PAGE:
Buildings have been coming down in West Baltimore but it hasn't all been by the city's hand, the wind helped to bring down some vacant homes over the weekend.
And with rows of boarded up houses, residents in the Matthew Henson neighborhood are concerned the next collapse could result in serious injuries.
Marvin “Doc” Cheatham, president of the Matthew A. Henson Neighborhood Association is calling an emergency meeting with city officials to make sure something is done before someone else gets hurt.
“We knew we had boarded up houses but it wasn't until this Sunday event that neighbors started calling and saying we have a house in this block and we have a house in this block and I'm saying golly gee, so that's when we decided let's ask the city how many do we have,” said Cheatham.
Baltimore Housing responded to his inquiry.
“Within just our neighborhood the city has given us a document and we have over 325 vacant boarded up houses,” said Cheatham. “We have about 1,000 houses in our neighborhood, and one third of them are in this condition.”
He called the number unacceptable. A man was killed in his Cadillac after a vacant building in the 900 block of North Payson fell on him. The city conducted three emergency demolitions on 1609 Mosher St. and 1701 and 1703 North Fulton Ave. after the wind caused partial collapses. 1036 Arlington and 1625 N. Payson were also taken down Monday. Chunks of debris from the building on North Payson were blown into the street on Sunday, which is located directly across from Matthew Henson Elementary School.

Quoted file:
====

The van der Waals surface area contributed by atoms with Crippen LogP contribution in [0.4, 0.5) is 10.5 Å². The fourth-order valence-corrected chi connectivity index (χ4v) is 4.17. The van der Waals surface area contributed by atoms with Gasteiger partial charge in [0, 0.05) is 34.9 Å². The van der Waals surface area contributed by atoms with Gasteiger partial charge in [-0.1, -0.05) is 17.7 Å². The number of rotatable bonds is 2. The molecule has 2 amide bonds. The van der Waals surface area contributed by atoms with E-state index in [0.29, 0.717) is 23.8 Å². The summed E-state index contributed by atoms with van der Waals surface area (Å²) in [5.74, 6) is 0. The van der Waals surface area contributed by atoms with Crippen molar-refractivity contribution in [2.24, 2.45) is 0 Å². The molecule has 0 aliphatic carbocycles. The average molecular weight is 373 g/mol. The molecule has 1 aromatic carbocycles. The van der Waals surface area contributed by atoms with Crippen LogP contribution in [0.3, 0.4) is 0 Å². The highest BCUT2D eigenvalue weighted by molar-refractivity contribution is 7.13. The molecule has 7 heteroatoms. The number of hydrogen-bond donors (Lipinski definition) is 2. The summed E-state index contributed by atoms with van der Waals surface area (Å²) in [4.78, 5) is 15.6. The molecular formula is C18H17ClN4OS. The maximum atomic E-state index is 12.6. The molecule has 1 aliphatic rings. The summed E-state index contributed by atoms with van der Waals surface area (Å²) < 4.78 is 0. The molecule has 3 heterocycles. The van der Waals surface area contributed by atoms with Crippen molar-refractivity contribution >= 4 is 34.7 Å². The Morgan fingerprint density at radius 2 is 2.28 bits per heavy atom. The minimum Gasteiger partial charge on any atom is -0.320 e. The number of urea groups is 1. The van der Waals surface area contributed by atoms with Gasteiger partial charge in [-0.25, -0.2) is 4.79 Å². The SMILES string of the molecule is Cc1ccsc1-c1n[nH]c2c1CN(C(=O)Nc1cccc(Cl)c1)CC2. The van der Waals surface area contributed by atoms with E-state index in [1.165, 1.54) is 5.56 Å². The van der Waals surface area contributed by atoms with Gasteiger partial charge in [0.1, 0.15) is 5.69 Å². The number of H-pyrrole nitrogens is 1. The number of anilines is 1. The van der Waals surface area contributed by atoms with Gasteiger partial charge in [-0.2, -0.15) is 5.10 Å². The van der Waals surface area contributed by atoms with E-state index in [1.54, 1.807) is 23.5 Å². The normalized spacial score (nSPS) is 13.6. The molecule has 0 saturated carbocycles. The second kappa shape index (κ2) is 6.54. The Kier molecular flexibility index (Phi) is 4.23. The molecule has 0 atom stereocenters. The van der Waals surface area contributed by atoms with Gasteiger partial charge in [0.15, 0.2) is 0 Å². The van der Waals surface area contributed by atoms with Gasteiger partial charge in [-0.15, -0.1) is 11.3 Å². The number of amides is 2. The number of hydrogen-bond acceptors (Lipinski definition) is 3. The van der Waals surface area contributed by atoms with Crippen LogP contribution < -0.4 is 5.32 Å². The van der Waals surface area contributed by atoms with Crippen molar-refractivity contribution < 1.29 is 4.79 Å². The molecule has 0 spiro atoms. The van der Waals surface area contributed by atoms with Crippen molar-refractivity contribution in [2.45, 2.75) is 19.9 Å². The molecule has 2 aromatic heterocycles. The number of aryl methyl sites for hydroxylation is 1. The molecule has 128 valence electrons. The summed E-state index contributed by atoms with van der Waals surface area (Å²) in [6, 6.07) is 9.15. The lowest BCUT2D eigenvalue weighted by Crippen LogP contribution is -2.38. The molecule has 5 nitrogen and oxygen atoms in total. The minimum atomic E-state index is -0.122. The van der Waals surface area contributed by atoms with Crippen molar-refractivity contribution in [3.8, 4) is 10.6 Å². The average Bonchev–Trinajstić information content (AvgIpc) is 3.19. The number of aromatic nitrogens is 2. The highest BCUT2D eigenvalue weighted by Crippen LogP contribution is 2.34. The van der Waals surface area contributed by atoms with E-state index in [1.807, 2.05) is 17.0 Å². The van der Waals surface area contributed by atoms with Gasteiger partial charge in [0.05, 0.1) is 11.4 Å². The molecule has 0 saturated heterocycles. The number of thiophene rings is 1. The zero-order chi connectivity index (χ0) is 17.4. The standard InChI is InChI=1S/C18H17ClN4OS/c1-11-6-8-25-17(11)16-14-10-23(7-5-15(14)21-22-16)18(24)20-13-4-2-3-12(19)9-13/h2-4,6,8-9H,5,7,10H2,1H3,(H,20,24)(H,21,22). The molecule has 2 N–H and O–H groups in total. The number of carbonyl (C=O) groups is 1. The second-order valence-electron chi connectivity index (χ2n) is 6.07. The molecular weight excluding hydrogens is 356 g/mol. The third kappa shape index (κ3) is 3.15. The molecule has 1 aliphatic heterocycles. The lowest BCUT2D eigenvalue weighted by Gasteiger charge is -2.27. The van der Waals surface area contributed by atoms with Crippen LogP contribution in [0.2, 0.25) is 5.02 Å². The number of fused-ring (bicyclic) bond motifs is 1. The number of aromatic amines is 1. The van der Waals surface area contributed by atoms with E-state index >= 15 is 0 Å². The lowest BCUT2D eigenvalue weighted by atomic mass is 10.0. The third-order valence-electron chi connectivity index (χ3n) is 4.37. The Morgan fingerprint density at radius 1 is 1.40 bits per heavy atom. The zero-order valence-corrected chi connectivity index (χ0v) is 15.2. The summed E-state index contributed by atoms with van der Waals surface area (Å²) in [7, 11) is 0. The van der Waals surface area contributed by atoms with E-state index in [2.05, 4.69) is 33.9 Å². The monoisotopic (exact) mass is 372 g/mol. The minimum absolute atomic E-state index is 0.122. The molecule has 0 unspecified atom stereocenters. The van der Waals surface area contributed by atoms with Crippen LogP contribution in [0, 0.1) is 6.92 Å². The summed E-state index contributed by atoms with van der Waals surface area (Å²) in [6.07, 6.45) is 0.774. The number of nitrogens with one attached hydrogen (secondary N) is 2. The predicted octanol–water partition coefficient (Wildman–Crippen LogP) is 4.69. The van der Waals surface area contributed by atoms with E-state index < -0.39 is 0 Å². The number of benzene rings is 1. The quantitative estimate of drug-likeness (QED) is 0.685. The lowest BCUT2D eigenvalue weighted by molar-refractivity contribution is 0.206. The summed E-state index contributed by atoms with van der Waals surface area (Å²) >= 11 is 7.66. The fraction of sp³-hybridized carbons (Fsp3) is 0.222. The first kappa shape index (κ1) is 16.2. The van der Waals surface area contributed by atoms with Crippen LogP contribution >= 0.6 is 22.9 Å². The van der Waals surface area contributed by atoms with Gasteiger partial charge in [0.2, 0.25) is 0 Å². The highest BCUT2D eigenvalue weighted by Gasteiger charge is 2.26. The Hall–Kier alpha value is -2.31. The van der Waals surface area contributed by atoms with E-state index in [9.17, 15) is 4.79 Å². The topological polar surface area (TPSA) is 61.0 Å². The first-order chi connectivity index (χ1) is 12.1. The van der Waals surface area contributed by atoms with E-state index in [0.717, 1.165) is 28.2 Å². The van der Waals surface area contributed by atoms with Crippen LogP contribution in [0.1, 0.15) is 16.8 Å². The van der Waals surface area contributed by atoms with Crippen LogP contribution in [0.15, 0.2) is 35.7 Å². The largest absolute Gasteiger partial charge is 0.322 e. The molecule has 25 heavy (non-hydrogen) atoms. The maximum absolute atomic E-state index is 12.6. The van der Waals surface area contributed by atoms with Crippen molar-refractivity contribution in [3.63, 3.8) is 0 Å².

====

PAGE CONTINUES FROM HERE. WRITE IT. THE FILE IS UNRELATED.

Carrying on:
“My grandson goes to school across the street every day and I'm scared it might fall on him,” said Myra Dockins.
Dockins is one of many neighbors that share the same concern. Cheatham is now orchestrating an emergency meeting to see that the vacant homes that pose a risk to public safety are being addressed.
“We want the city, all the city agencies that have anything to do with vacant houses to meet with us. We're optimistic it's going to happen between now and next week,” said Cheatham.
They want to know the conditions of the homes and when the city plans to start tearing the dilapidated ones down.
“Some of the neighbors were basically saying to me you know we had a light show this past weekend. Our neighborhood is literally falling down and we're celebrating lights,” Cheatham said.
According to the Baltimore Office of Promotion and the Arts, no city funds were used to pay for Light City Baltimore. In any case, Cheatham said he just wants to see that the safety of his neighborhood is made a priority.
“This neighborhood continues to be neglected and you know my job as president is to wave the red flag and we need help,” he said.
ABC2 News reached out to Baltimore Housing for more information on their plans to address unstable vacant buildings in West Baltimore. In a statement they said in part, "We are thankful for the Mayor and Governor for their commitment to demolition. We now have additional funding that will allow us to do more targeted demolitions and take prudent actions."
They added that they have been proactively inspecting vacant and abandoned buildings and "any property deemed to be an imminent danger will be demolished immediately. Outside of those, all vacant, blighted structures that are not likely to be rehabilitated in the foreseeable future will be evaluated annually for demolition to the extent of the budget in any year."